File photo: Chris Collingridge

Bloemfontein - It’s payback time. With overwhelming support from his party, Jacob Zuma is going to sort out the ANC’s troublesome youth league.

The league’s structures are in tatters following the explusion of its president, Julius Malema, from the ANC and a weak attempt by him and his supporters to unseat Zuma.

Zuma said yesterday that it was time to sort out issues with regards to the youth league.

“They (ANC members) have not been happy with how the ANC Youth League has behaved,” Zuma said at a The New Age breakfast in Bloemfontein.

“We are going to deal with the young people,” he said.

Earlier, re-elected ANC secretary-general Gwede Mantashe made clear the party took a dim view of attempts to divide it, for example by Malema.

“If you mess up the ANC, the ANC messes you up,” he said.

Zuma said the issue of the youth league had been discussed at the party’s national conference. A decision was taken that the ANC’s new leadership would tackle the matter.

Zuma said there had been unhappiness with the way the league had behaved leading up to Malema’s disciplinary hearing.

The league did not have a president at the moment. It was being led by deputy president Ronald Lamola.

It had also dissolved some of its structures, said Zuma.

Asked whether the ANC had failed the league, Zuma said “not at all”, adding: “The fathers and mothers have not failed the children. At a certain age they get a little bit naughty. That process to deal with your children is not an overnight thing. There is still some delinquency and there is a need to deal with that,” said Zuma.

He said the ANC needed to make sure the league was corrected. When Malema was at the helm of the youth league, he pushed a strong line on nationalisation of the mining sector, something firmly rejected by delegates in Mangaung this week.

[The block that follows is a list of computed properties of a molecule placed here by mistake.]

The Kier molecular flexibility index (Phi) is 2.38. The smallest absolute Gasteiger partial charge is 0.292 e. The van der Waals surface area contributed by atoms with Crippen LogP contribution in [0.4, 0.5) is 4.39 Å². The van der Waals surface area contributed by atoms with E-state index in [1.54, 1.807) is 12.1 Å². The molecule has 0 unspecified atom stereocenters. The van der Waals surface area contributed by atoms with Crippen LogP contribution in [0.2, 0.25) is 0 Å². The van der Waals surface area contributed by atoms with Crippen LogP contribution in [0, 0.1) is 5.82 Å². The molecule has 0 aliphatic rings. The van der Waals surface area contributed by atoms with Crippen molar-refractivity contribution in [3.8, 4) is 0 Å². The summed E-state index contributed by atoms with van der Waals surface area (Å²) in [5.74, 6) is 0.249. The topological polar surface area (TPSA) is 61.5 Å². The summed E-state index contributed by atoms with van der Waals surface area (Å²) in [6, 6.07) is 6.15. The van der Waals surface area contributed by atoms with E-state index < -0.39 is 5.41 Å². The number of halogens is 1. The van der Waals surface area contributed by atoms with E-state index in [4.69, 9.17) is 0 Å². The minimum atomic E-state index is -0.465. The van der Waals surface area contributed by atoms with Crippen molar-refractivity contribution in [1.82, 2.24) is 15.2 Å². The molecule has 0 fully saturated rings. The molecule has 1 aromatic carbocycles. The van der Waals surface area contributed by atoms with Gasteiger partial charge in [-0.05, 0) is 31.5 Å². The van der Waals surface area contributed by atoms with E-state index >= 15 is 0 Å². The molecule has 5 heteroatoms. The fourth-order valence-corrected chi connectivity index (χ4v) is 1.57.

There were reports that some delegates wanted the league’s entire executive disbanded.

Neither Zuma nor Mantashe gave any indication that this was on the cards, but the writing is clearly on the wall for the Malema youth leaguers, as it was for those who stood against Zuma this week.

Among them were former ANC treasurer Mathews Phosa, Human Settlements Minister Tokyo Sexwale, Sports Minister Fikile Mbalula, former ANC deputy secretary-general and North West premier Thandi Modise, who all lost their places on the ANC national executive committee.

But yesterday saw the ANC putting its new No 2, Cyril Ramaphosa, at the head of a charm offensive as it sought to reassure both investors and a restless public it would tackle economic inequality without recourse to wholescale nationalisation.

At the same breakfast, Ramaphosa stressed that the ruling party backed a mixed-economy model.

But he added the state would intervene to ensure the country’s wealth was better shared.

“Within a mixed economy, the state has a role to play. It intervenes and the private sector also has a role.”

Rejecting charges the ANC was confused on nationalisation, whose defenders at the conference were defeated, Ramaphosa invoked the party’s 1955 Freedom Charter that declares “the people shall share in the wealth of the country”.

“Now the ANC’s duty is to make sure that is fulfilled, and fulfilling that would mean that in certain areas the state intervenes,” he said.

Ramaphosa’s elevation was welcomed in business circles.

Moody’s, one of two credit rating agency to punish South Africa for its mining and leadership woes, said the ANC platform looked “more investor- and business-friendly than had generally been anticipated prior to the conference”. -Saturday Star